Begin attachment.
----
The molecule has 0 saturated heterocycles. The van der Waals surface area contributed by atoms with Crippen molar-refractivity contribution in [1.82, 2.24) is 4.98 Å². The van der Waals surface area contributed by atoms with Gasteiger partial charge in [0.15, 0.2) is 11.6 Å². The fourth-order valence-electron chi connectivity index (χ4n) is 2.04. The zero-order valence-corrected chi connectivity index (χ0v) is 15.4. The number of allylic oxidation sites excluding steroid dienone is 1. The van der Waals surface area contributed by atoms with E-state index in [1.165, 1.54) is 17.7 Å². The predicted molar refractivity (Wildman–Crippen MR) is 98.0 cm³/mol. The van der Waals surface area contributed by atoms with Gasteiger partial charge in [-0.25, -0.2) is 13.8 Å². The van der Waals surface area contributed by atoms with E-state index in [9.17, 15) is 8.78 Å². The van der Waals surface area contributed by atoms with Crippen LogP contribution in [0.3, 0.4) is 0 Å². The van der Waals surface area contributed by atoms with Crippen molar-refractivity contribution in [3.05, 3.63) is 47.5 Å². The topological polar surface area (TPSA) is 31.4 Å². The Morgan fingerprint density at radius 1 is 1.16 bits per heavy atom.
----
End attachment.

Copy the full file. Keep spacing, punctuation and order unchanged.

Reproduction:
The molecule has 0 saturated heterocycles. The van der Waals surface area contributed by atoms with Crippen molar-refractivity contribution in [1.82, 2.24) is 4.98 Å². The van der Waals surface area contributed by atoms with Gasteiger partial charge in [0.15, 0.2) is 11.6 Å². The fourth-order valence-electron chi connectivity index (χ4n) is 2.04. The zero-order valence-corrected chi connectivity index (χ0v) is 15.4. The number of allylic oxidation sites excluding steroid dienone is 1. The van der Waals surface area contributed by atoms with E-state index in [1.165, 1.54) is 17.7 Å². The predicted molar refractivity (Wildman–Crippen MR) is 98.0 cm³/mol. The van der Waals surface area contributed by atoms with Gasteiger partial charge in [-0.25, -0.2) is 13.8 Å². The van der Waals surface area contributed by atoms with E-state index in [9.17, 15) is 8.78 Å². The van der Waals surface area contributed by atoms with Crippen LogP contribution in [0.3, 0.4) is 0 Å². The van der Waals surface area contributed by atoms with Crippen molar-refractivity contribution in [3.05, 3.63) is 47.5 Å². The topological polar surface area (TPSA) is 31.4 Å². The Morgan fingerprint density at radius 1 is 1.16 bits per heavy atom.